Best tailwheel primary training in the us m gastrocnemius

First off, allow me to introduce myself. I’ve been a lurker here for some time now, and interested in aviation since I was a kid– grew up the son of two pilots, one military one private, but never did much flying– I figure raising 5 kids kept my parents busy enough! I’ve recently relocated to Alaska (Anchorage) and have decided that now is the time to stop putting off my flight training, being in such a fantastic location for flying. I currently work a remote mining job, working 4 weeks on and 2 weeks off, which gives me a little flexibility for training.

I’m looking for some recommendations for primary flight instructors/schools in tail wheel aircraft. My eventual mission is to pick up a Supercub and use it to explore AK and likely large parts of the lower 48, so learning tail wheel from the beginning is important to me. In the more near term future, I will probably pick up a J3/Champ/Taylorcraft as a tail wheel trainer. Because of my work schedule, I’d like to try and take a few weeks and really commit myself to learning– and I’m willing to travel a bit if it gets me the right instructor or flight school. Time frame for this is sometime in the next year, but most likely will not get to it this summer, as house hunting will be eating all my time (and $).

I would look first at any flying club you can join. If money allows buy a plane, Pacer/170/Citabria, would be my first choice for Alaska. The ones you posted are fine for training (I am afraid of that dam blue TCrate showing up when I do a STOL even) but limited by power/weight for a BEGINNER (playing in AK). They are great planes, but if you want to EXPLORE ALASKA as a beginner give yourself a bit more leeway. A pacer is a bit of a handful at first but once you understand/love/hate/regret the next flight, it is OK. They will carry a load and you will find them on most runways in Alaska. Even in the winter because it is what the poor guys can afford and want to fly year round. The problem/good thing about having your own plane is getting instruction. So if you are in a club that has instructors you are good. Set up for you days off. If you want your own plane go find instructors that do it FULL TIME!!! and can be at you beck and call!! I flew a Pacer over a lot of Alaska and usually had a 170/Citabria with me. The last time I went over the Brooks range a Cessna 150 was in the mix. GO LEARN TO FLY!! Ya, if you do it in a tailwheel airplane like the cool guys, women will want to have your baby and you will be a HUGE stud!! But the big thing is go fly!! Because when you are at the bar with fellow pilots telling the story of how you almost died, it always starts with "THERE I WAS"!!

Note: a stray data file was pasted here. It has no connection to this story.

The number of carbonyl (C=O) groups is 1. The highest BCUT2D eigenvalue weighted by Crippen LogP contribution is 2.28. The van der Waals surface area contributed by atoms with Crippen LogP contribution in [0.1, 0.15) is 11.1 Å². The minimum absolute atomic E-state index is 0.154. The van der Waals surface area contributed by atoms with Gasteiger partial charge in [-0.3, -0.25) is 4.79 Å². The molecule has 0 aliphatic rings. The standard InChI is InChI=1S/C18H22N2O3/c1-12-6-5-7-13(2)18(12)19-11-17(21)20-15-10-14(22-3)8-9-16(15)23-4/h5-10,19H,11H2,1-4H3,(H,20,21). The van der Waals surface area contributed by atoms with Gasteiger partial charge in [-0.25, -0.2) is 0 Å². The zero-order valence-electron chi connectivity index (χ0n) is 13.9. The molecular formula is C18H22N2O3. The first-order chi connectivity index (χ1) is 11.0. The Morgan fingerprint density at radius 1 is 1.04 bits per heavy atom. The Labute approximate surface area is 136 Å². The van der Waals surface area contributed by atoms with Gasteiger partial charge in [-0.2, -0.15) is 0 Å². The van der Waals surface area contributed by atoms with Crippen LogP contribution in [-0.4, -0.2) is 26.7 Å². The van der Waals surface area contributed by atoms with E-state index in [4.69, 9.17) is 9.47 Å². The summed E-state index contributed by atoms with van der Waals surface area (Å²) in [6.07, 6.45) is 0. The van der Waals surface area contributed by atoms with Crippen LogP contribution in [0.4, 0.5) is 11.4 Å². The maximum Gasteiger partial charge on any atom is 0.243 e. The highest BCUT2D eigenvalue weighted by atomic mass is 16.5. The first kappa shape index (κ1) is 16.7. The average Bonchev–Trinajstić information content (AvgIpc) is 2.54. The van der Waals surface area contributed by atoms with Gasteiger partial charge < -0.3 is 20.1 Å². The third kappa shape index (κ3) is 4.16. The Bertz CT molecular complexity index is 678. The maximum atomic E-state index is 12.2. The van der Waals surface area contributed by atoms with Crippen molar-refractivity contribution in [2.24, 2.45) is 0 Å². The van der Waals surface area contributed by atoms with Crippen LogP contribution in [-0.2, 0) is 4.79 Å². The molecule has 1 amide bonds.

I agree in that with a diligent instructor and a student who truly strives to master the basics, where the little wheel is located on the airplane doesn’t make much difference. Transitioning such a pilot to conventional gear aircraft is a non-event.

One problem is that there are too many instructors out there that never mastered the basics themselves and are hence unable to teach properly. The other issue is the student that accepts a performance of "good enough" [in the interest of full disclosure, I was one of those regarding my academic performance in high school]. Transition training a pilot with this background is much more involved because bad habits have to be "unlearned" and the basics have to be retaught properly.

A tail wheel airplane is not amenable to sub-par instructors and lax students. That is why it is said that learning to fly in a conventional gear aircraft makes better pilots. That is not actually true; good instructors and students that strive for their best performance make better pilots. The taildragger just forces the issue.